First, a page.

In the net, Jonathan Quick is not the same goalie he once was as injuries have taken their toll. This season, he has spent some time on the injured reserve, forcing the organization to turn to backup goalie, Jack Campbell, and their top goaltending prospect, Calvin Petersen. Campbell is having a fantastic season and also kept the Kings a float while Quick was out. He also got injured and Petersen shined as he showed he could be the team’s number one. With Campbell being 27 years old and under contract for one more season, he’s the first one to get a crack at the starting job if something happens to Quick. If he can’t build off of this season, he could become trade bait since Petersen is waiting in the wings.
With less than a million dollars in cap space, plus Doughty’s extension kicking in next season, there isn’t room for adding players. The team is getting older and the Kings are better off selling most of their veteran core to get some assets back. If they sell some pieces, who’s in the system that can step up?
Key Players in the Making
The short answer is none of their highly-touted prospects are ready to step into the spotlight just yet. Their top five according to NHL.com are entering their first professional season with their minor team, the Ontario Reign. With no help in the immediate future, selling seems like the way to go.
Three players that will be relied upon if moves are made are Tyler Toffoli, Adrian Kempe, and Alex Iafallo. The hockey world knows about Tyler Toffoli and what he brings to the table. He’s helped LA win the cup in 2014 while being part of the great “That’s 70’s” line. Kempe is in his third year and since he’s only 22, he has a whole career ahead of him. Iafallo is in his sophomore season after spending four years playing college hockey. Here’s how their season is looking so far.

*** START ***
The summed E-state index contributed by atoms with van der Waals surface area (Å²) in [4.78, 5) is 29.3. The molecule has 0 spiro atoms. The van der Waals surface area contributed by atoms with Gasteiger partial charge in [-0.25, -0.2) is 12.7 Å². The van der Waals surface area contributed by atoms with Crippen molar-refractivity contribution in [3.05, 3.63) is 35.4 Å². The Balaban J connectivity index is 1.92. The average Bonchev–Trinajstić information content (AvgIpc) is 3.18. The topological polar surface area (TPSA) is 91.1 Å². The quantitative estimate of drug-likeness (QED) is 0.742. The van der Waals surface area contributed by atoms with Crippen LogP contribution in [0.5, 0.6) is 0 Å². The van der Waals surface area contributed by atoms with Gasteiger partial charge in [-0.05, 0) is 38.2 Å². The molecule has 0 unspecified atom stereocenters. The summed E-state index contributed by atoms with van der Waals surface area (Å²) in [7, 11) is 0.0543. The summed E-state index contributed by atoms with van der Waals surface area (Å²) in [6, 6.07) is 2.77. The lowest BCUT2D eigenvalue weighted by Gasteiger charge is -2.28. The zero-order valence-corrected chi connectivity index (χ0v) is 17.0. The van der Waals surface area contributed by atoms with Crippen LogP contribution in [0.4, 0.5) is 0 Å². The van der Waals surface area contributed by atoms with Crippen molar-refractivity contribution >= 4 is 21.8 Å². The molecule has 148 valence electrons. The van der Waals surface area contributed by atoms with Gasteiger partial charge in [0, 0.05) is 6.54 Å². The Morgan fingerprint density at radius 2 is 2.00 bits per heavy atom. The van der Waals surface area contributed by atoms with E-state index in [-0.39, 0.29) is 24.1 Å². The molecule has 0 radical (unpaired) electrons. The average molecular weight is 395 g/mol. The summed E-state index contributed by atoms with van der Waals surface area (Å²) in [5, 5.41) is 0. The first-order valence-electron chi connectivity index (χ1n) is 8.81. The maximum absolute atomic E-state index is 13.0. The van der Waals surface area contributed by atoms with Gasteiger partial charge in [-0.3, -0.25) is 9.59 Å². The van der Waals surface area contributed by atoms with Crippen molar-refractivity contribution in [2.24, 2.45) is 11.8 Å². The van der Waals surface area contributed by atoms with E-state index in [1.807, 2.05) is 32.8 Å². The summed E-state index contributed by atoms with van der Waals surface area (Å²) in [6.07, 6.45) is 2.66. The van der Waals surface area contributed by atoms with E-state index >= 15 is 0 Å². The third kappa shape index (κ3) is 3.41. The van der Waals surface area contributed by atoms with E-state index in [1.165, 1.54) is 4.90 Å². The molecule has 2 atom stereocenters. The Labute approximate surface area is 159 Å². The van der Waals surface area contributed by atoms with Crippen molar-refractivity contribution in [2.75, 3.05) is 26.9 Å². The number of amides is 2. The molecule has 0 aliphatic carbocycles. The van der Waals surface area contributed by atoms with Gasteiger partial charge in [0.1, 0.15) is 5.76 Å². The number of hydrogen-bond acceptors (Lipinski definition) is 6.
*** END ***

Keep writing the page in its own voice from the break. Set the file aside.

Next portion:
Toffoli’s ice time is pretty consistent to what he’s had throughout his career. For him to be a key scorer on the team he needs to get top power-play minutes with Kopitar and Doughty. He’s had stints here and there but has never stuck. He has shown he can score and could reach his full potential playing alongside Kopitar.
Kempe’s role may not change as much as Toffoli. Yes, he would take over Carter’s spot as the second line center, but is he the answer at center? Back in Sweden, he didn’t play down the middle, so if the Kings decide he’s not the best fit there, we shouldn’t be surprised. Will he get a chance on the top power-play? It all depends on which players are leaving LA.
Iafallo has been playing on the top line since last season. The Kings have tried multiple options with Kopitar, but Iafallo is the player they like with him. Earlier this season he was on the top power-play unit, but since then have gone back to Kovalchuk. There’s a good chance he sees top power-play time when the veterans move out.
Toffoli and Kempe’s future will depend on the decision to keep or trade away 34-year-old, Jeff Carter. Carter is their second line center and normally plays with Toffoli because of their chemistry. Kempe would become the new second line center and Toffoli might get a chance with Kopitar and Iafallo.
The Kings have players to build around and their biggest strength comes from in the crease. The forward core is old and there’s not much depth from the backend if veterans get moved. The team right now is not good enough to get back to the playoffs. Next season, Kovalchuk will be 36 years old, Brown and Carter, 35, Phaneuf, 34, and Quick, 34. It’s clear the Kings need to get younger, but Kopitar and Doughty don’t have the luxury of waiting for too long.